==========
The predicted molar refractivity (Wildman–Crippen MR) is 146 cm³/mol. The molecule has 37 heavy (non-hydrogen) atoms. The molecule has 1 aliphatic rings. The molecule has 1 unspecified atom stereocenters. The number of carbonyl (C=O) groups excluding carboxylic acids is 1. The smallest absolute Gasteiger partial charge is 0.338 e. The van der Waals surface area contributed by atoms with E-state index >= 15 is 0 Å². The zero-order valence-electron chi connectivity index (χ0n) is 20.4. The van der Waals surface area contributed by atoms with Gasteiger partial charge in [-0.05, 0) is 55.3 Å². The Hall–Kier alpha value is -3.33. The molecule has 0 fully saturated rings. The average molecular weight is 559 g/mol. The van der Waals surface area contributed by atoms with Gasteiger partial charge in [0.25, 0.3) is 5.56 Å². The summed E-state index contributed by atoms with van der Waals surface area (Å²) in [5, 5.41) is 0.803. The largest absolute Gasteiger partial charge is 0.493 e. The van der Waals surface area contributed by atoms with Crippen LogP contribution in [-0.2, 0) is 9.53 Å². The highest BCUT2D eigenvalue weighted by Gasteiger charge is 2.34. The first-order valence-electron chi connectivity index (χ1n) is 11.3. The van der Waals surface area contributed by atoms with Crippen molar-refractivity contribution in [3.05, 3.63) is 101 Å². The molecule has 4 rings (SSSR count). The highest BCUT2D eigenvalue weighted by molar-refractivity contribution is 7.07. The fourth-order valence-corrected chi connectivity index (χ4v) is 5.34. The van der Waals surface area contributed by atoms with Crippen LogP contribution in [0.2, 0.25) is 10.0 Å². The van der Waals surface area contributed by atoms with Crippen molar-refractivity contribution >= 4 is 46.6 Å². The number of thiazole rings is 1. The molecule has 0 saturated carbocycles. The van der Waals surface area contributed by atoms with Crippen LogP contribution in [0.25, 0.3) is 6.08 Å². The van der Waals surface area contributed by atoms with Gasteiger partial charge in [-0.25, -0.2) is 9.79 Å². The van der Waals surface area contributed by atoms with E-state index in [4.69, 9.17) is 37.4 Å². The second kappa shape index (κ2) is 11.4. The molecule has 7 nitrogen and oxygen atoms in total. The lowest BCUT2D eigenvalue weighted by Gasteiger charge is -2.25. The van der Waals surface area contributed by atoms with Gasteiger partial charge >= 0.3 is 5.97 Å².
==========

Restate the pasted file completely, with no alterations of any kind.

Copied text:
The predicted molar refractivity (Wildman–Crippen MR) is 146 cm³/mol. The molecule has 37 heavy (non-hydrogen) atoms. The molecule has 1 aliphatic rings. The molecule has 1 unspecified atom stereocenters. The number of carbonyl (C=O) groups excluding carboxylic acids is 1. The smallest absolute Gasteiger partial charge is 0.338 e. The van der Waals surface area contributed by atoms with E-state index >= 15 is 0 Å². The zero-order valence-electron chi connectivity index (χ0n) is 20.4. The van der Waals surface area contributed by atoms with Gasteiger partial charge in [-0.05, 0) is 55.3 Å². The Hall–Kier alpha value is -3.33. The molecule has 0 fully saturated rings. The average molecular weight is 559 g/mol. The van der Waals surface area contributed by atoms with Gasteiger partial charge in [0.25, 0.3) is 5.56 Å². The summed E-state index contributed by atoms with van der Waals surface area (Å²) in [5, 5.41) is 0.803. The largest absolute Gasteiger partial charge is 0.493 e. The van der Waals surface area contributed by atoms with Crippen LogP contribution in [-0.2, 0) is 9.53 Å². The highest BCUT2D eigenvalue weighted by Gasteiger charge is 2.34. The first-order valence-electron chi connectivity index (χ1n) is 11.3. The van der Waals surface area contributed by atoms with Crippen molar-refractivity contribution in [3.05, 3.63) is 101 Å². The molecule has 4 rings (SSSR count). The highest BCUT2D eigenvalue weighted by molar-refractivity contribution is 7.07. The fourth-order valence-corrected chi connectivity index (χ4v) is 5.34. The van der Waals surface area contributed by atoms with Crippen LogP contribution in [0.2, 0.25) is 10.0 Å². The van der Waals surface area contributed by atoms with Crippen molar-refractivity contribution >= 4 is 46.6 Å². The number of thiazole rings is 1. The molecule has 0 saturated carbocycles. The van der Waals surface area contributed by atoms with Crippen LogP contribution in [0.25, 0.3) is 6.08 Å². The van der Waals surface area contributed by atoms with Gasteiger partial charge in [-0.25, -0.2) is 9.79 Å². The van der Waals surface area contributed by atoms with E-state index in [4.69, 9.17) is 37.4 Å². The second kappa shape index (κ2) is 11.4. The molecule has 7 nitrogen and oxygen atoms in total. The lowest BCUT2D eigenvalue weighted by Gasteiger charge is -2.25. The van der Waals surface area contributed by atoms with Gasteiger partial charge >= 0.3 is 5.97 Å².